Monday, January 7, 2008

Winding things down

Well, we woke up to our last day in the Peak district. The dogs were out sniffing around, and the owners let us take them for a morning walk. We had the best time walking around the fields and blackberry hedges with these sweet dogs.

We went down into the nearest town, Matlock. Yes, Matlock. And no, there weren't any white-haired Southern lawyers there. We found the carriage house that loaned its carriages for use in Pride and Prejudice, as well as lots of other films.

Later we took a cable car up to the top of the surrounding cliffs. There was a park there called the Heights of Abraham. There were lots of gorgeous views, and a cave tour that we didn't take.

We thoroughly enjoyed ourselves. We wound up our day at a wonderful tea shop where I got to finally find out what treacle tart tastes like. It's thick and molassesy. Harry Potter can have it. The tea was fantastic, of course, as well as the other biscuits we sampled. We survived our trip back down the A-1 to The Acorns, some minor detours here and there, but we made it. The next day I lugged my stuff back down to London and made it on the plane. God bless Virgin Airlines, they served a good meal, and poured Bailey's Irish Creme afterwards. That was the best drink I've ever had. I really needed it right then. I arrived back home safely, full of the trip of a lifetime. I'm getting back someday, just you wait.

Friday, January 4, 2008

We found Mr. Darcy!

Yes, after a long time of pining, we found our Mr. Darcy. He was a little cold and stiff, but he was still great to look at. We tore ourselves away from the homegrown strawberries at breakfast and set off for the Peak District. Mom had gotten a Pride and Prejudice package through the local tourism bureau, and we had tickets to two of the great English houses used in the films. The first was Chatsworth, the home of the Duke of Devonshire. Being Duke of Devonshire means that you own the county of Devonshire, evidently. A whole county. He was one of the wealthiest men in England, until death taxes made off with 80% of his estate. It's not healthy to be richer than the king, they take it personally. Anyway, it was every bit as grand and impressive as Buckingham Palace. It was also Garden Weekend, when all the local garden clubs decorate the grounds and inside the house, so there were 40 busloads of elderly people all examining things. It was hot and stuffy inside, and you were shuffled along in a mass of people, but it was still amazing.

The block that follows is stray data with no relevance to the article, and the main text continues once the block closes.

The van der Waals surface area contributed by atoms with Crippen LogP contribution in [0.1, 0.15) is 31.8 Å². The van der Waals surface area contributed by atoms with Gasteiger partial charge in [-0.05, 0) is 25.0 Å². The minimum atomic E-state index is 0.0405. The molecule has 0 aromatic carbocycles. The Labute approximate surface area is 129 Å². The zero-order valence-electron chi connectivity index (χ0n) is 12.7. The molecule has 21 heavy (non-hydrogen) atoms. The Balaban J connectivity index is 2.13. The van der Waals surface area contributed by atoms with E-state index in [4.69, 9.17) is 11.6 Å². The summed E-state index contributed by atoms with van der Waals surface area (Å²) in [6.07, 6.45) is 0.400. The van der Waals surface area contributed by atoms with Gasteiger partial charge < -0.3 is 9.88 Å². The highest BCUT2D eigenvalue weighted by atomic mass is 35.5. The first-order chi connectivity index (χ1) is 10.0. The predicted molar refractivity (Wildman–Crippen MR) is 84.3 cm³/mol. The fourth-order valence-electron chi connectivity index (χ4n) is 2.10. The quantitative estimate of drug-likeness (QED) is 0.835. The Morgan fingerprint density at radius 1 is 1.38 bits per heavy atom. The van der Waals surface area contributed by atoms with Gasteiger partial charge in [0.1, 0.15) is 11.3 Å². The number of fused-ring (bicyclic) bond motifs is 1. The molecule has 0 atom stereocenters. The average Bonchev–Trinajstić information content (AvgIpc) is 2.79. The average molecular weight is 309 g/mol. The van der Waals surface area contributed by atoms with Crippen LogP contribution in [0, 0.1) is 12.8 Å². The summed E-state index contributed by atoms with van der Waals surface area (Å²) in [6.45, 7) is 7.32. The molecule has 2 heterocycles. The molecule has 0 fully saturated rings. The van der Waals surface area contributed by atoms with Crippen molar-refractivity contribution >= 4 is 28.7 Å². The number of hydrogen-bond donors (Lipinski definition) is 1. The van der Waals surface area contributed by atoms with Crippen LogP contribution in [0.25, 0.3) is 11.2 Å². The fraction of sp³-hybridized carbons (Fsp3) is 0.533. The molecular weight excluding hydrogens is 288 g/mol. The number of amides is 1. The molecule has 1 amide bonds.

The entrance to Chatsworth. We weren't asked to hoot, which I found disappointing.

The family chapel. I know it's blurry, but you get the idea. I wanted to see the area at the end of the film where Elizabeth and Mr. Darcy have their final scene, but it was a private family area, and roped off. Dang.

The statue garden was incredible. I loved this one.

Finally! *sigh*

So, after being drizzled on, we went to Haddon Hall, which was used as the inn at Lambton, where Elizabeth gets the news that Lydia has eloped. I love that scene.
Haddon is completely different in feeling than Chatsworth. It is much older, more serene, and you feel as though you better not fall asleep for fear it will be 500 years later when you wake up. It truly is preserved as a medieval hall, and it made the stories I've read about those times take life. There are rooms with panels carved into likenesses of Henry VIII and Queen Elizabeth, and the original furniture and tapestries. The gardens are beautiful and eccentric, which makes them more beautiful to me. The warden on duty there was present during the filming, so he was able to tell us about Keira Knightley, it was fun. We loved Haddon Hall, much better than Chatsworth to be honest. It was what we had hoped to experience in an English country manor.

Mistress of the hall

We Americans are so good at following directions.

Views from Haddon's tower

We had dinner in a wonderful pub called the Hanging Gate. Mom ordered iced tea. The waitress had never heard of it, so she took a glass of hot tea and put ice in it. We were amused by that, but the food was fantastic. We got back to Danna farm and fell asleep to the sound of rain on the roof. I am beginning to sense the end of the trip coming, and I don't want it to. Surely they won't notice if I don't show up for work for another month or two.